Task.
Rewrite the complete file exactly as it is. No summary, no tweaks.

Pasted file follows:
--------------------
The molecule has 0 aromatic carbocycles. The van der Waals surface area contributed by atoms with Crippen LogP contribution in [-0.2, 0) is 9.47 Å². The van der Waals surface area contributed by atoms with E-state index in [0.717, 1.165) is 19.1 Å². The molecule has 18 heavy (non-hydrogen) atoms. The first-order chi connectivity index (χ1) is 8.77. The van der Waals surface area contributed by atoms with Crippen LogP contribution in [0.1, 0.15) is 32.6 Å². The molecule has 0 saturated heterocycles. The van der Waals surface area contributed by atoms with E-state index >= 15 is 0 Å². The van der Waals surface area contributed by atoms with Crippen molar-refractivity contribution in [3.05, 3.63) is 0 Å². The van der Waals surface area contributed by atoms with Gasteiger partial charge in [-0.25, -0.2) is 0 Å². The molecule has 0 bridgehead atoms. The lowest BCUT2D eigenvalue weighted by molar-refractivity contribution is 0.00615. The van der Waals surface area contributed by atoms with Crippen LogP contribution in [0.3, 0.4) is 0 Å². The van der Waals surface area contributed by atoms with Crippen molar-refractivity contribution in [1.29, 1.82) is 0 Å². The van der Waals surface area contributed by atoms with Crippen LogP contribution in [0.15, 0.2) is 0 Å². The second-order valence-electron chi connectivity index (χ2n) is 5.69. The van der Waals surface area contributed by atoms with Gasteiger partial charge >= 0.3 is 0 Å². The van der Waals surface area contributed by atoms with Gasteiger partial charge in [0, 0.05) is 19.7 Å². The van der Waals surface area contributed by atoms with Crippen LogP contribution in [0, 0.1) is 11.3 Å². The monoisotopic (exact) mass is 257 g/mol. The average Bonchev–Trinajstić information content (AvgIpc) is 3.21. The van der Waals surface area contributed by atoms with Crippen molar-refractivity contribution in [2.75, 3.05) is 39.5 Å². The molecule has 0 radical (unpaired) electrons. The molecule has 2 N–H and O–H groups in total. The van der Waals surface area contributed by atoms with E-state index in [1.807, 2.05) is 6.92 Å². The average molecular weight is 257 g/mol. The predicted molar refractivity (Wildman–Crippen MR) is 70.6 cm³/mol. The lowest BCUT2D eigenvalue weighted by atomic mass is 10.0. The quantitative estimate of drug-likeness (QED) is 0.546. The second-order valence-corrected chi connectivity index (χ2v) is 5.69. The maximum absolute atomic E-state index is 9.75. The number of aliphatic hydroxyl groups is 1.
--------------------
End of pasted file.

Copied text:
The molecule has 0 aromatic carbocycles. The van der Waals surface area contributed by atoms with Crippen LogP contribution in [-0.2, 0) is 9.47 Å². The van der Waals surface area contributed by atoms with E-state index in [0.717, 1.165) is 19.1 Å². The molecule has 18 heavy (non-hydrogen) atoms. The first-order chi connectivity index (χ1) is 8.77. The van der Waals surface area contributed by atoms with Crippen LogP contribution in [0.1, 0.15) is 32.6 Å². The molecule has 0 saturated heterocycles. The van der Waals surface area contributed by atoms with E-state index >= 15 is 0 Å². The van der Waals surface area contributed by atoms with Crippen molar-refractivity contribution in [3.05, 3.63) is 0 Å². The van der Waals surface area contributed by atoms with Gasteiger partial charge in [-0.25, -0.2) is 0 Å². The molecule has 0 bridgehead atoms. The lowest BCUT2D eigenvalue weighted by molar-refractivity contribution is 0.00615. The van der Waals surface area contributed by atoms with Crippen LogP contribution in [0.3, 0.4) is 0 Å². The van der Waals surface area contributed by atoms with Crippen molar-refractivity contribution in [1.29, 1.82) is 0 Å². The van der Waals surface area contributed by atoms with Crippen LogP contribution in [0.15, 0.2) is 0 Å². The second-order valence-electron chi connectivity index (χ2n) is 5.69. The van der Waals surface area contributed by atoms with Gasteiger partial charge >= 0.3 is 0 Å². The van der Waals surface area contributed by atoms with Gasteiger partial charge in [0, 0.05) is 19.7 Å². The van der Waals surface area contributed by atoms with Crippen LogP contribution in [0, 0.1) is 11.3 Å². The monoisotopic (exact) mass is 257 g/mol. The average Bonchev–Trinajstić information content (AvgIpc) is 3.21. The van der Waals surface area contributed by atoms with Crippen molar-refractivity contribution in [2.75, 3.05) is 39.5 Å². The molecule has 0 radical (unpaired) electrons. The molecule has 2 N–H and O–H groups in total. The van der Waals surface area contributed by atoms with E-state index in [1.807, 2.05) is 6.92 Å². The average molecular weight is 257 g/mol. The predicted molar refractivity (Wildman–Crippen MR) is 70.6 cm³/mol. The lowest BCUT2D eigenvalue weighted by atomic mass is 10.0. The quantitative estimate of drug-likeness (QED) is 0.546. The second-order valence-corrected chi connectivity index (χ2v) is 5.69. The maximum absolute atomic E-state index is 9.75. The number of aliphatic hydroxyl groups is 1.